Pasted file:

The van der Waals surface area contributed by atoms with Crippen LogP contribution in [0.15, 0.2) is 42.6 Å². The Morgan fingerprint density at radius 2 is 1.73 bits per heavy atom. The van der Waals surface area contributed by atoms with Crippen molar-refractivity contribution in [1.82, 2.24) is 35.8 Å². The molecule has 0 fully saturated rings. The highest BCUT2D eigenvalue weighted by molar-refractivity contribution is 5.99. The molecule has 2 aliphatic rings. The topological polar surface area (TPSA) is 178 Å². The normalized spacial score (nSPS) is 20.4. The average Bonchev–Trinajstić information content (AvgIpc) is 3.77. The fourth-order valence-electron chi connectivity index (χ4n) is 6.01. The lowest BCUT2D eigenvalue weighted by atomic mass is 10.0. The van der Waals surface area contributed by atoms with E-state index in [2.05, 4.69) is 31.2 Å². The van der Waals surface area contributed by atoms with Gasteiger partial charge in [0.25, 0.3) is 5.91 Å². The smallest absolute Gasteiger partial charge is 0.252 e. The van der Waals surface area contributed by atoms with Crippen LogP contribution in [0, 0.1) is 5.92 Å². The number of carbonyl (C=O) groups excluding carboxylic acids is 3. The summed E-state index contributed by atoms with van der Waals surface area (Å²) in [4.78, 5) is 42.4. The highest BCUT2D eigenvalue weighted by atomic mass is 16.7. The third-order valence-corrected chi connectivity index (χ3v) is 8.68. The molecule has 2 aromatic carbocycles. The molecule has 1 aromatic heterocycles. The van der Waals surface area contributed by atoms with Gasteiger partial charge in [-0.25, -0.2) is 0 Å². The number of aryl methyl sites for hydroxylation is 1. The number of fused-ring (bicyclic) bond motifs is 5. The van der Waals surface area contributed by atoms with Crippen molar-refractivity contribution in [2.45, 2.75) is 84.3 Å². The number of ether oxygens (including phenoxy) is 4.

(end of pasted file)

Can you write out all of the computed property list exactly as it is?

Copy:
The van der Waals surface area contributed by atoms with Crippen LogP contribution in [0.15, 0.2) is 42.6 Å². The Morgan fingerprint density at radius 2 is 1.73 bits per heavy atom. The van der Waals surface area contributed by atoms with Crippen molar-refractivity contribution in [1.82, 2.24) is 35.8 Å². The molecule has 0 fully saturated rings. The highest BCUT2D eigenvalue weighted by molar-refractivity contribution is 5.99. The molecule has 2 aliphatic rings. The topological polar surface area (TPSA) is 178 Å². The normalized spacial score (nSPS) is 20.4. The average Bonchev–Trinajstić information content (AvgIpc) is 3.77. The fourth-order valence-electron chi connectivity index (χ4n) is 6.01. The lowest BCUT2D eigenvalue weighted by atomic mass is 10.0. The van der Waals surface area contributed by atoms with E-state index in [2.05, 4.69) is 31.2 Å². The van der Waals surface area contributed by atoms with Gasteiger partial charge in [0.25, 0.3) is 5.91 Å². The smallest absolute Gasteiger partial charge is 0.252 e. The van der Waals surface area contributed by atoms with Crippen LogP contribution in [0, 0.1) is 5.92 Å². The number of carbonyl (C=O) groups excluding carboxylic acids is 3. The summed E-state index contributed by atoms with van der Waals surface area (Å²) in [4.78, 5) is 42.4. The highest BCUT2D eigenvalue weighted by atomic mass is 16.7. The third-order valence-corrected chi connectivity index (χ3v) is 8.68. The molecule has 2 aromatic carbocycles. The molecule has 1 aromatic heterocycles. The van der Waals surface area contributed by atoms with Gasteiger partial charge in [-0.25, -0.2) is 0 Å². The number of aryl methyl sites for hydroxylation is 1. The number of fused-ring (bicyclic) bond motifs is 5. The van der Waals surface area contributed by atoms with Crippen molar-refractivity contribution in [2.45, 2.75) is 84.3 Å². The number of ether oxygens (including phenoxy) is 4.